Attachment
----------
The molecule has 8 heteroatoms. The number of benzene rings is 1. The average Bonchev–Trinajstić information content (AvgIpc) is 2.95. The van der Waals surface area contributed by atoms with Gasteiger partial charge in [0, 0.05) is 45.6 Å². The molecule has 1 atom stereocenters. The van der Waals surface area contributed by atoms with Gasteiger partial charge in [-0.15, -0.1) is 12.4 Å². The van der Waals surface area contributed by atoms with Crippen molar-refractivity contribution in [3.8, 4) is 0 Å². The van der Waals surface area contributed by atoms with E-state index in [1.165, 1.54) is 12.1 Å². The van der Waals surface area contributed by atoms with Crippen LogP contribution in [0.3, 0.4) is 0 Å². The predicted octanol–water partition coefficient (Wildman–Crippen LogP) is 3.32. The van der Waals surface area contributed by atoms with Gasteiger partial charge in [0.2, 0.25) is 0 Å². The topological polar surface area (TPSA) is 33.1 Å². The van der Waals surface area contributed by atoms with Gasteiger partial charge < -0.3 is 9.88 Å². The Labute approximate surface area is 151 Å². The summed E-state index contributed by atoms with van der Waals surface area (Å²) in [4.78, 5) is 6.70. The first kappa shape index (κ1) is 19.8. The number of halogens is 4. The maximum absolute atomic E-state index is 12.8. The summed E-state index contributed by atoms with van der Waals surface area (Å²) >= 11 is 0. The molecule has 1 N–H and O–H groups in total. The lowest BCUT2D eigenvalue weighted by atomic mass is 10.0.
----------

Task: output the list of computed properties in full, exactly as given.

The molecule has 8 heteroatoms. The number of benzene rings is 1. The average Bonchev–Trinajstić information content (AvgIpc) is 2.95. The van der Waals surface area contributed by atoms with Gasteiger partial charge in [0, 0.05) is 45.6 Å². The molecule has 1 atom stereocenters. The van der Waals surface area contributed by atoms with Gasteiger partial charge in [-0.15, -0.1) is 12.4 Å². The van der Waals surface area contributed by atoms with Crippen molar-refractivity contribution in [3.8, 4) is 0 Å². The van der Waals surface area contributed by atoms with E-state index in [1.165, 1.54) is 12.1 Å². The van der Waals surface area contributed by atoms with Crippen LogP contribution in [0.3, 0.4) is 0 Å². The predicted octanol–water partition coefficient (Wildman–Crippen LogP) is 3.32. The van der Waals surface area contributed by atoms with Gasteiger partial charge in [0.2, 0.25) is 0 Å². The topological polar surface area (TPSA) is 33.1 Å². The van der Waals surface area contributed by atoms with Gasteiger partial charge < -0.3 is 9.88 Å². The Labute approximate surface area is 151 Å². The summed E-state index contributed by atoms with van der Waals surface area (Å²) in [4.78, 5) is 6.70. The first kappa shape index (κ1) is 19.8. The number of halogens is 4. The maximum absolute atomic E-state index is 12.8. The summed E-state index contributed by atoms with van der Waals surface area (Å²) >= 11 is 0. The molecule has 1 N–H and O–H groups in total. The lowest BCUT2D eigenvalue weighted by atomic mass is 10.0.